One day after a fatal floatplane crash, propeller sounds and sales pitches could still be heard on the docks in Ketchikan.

Don Bowman sells tours from a booth on Berth 4. He says about 90% of the tourists he spoke with today were aware of the previous days plane crash, killing eight tourists and the pilot on a flightseeing trip to Misty Fiords National Monument  but, people were still interested in the trip.

“It’s very gratifying. The Misty Fjords are a phenomenal trip everyone should have the opportunity. We make them aware of that as well.”

Jacqueline and Gary Riley who were aboard the Amsterdam, heard about it just before disembarking in Ketchikan.

“There was somebody that was on Facebook on the elevator and she told us about it.”“No one from the ship. Nobody on the ship made an announcement.”

Steve Quon also heard the news aboard the Amsterdam from the cable news networks.

“Well last night when I heard about it on the news I thought it was the ship next to us docked in Juneau, but it wasn’t but I still felt kind of like we lost someone, because it was the same company and these nine  people are doing the same thing my mom and I are doing. It hit home. It was kind of unnerving and sad.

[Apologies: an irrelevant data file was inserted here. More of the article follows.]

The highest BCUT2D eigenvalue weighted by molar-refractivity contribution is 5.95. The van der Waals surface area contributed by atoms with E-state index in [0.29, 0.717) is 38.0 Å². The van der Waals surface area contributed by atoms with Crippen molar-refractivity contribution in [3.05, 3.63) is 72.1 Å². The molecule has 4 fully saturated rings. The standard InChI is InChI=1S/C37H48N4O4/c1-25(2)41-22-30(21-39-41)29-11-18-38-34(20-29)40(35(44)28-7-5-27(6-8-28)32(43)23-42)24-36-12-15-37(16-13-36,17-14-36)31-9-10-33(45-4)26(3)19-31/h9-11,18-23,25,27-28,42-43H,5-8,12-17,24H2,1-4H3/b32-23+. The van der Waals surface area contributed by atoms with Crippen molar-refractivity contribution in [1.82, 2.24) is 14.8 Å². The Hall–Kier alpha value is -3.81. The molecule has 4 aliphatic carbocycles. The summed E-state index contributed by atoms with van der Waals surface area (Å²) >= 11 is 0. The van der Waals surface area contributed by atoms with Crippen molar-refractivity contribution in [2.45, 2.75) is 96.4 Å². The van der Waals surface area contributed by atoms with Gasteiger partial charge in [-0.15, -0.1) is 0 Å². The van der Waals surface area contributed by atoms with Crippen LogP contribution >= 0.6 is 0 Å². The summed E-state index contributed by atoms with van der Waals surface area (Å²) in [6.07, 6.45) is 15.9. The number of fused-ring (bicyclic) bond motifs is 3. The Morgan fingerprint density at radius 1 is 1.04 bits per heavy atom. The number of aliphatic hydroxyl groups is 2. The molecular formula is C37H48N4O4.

The victims of the plane crash were cruising aboard Holland America’s Westerdam. Holland America also runs the Amsterdam and the Zaandam. The Zaandam captain made a general announcement to passengers on board that morning.

“Said that there was a plane I think 8 passengers sightseeing that did crash. Offered his condolences and asked everybody. He asked for us to keep them in our thoughts and our prayers for the passengers and the pilot. It was more or less a brief announcement.”

Steve Castle added that he and his wife responded to several text messages reassuring their children and friends they were safe.

The announcement also included information regarding an interfaith service that would be held aboard the ship in honor of the deceased.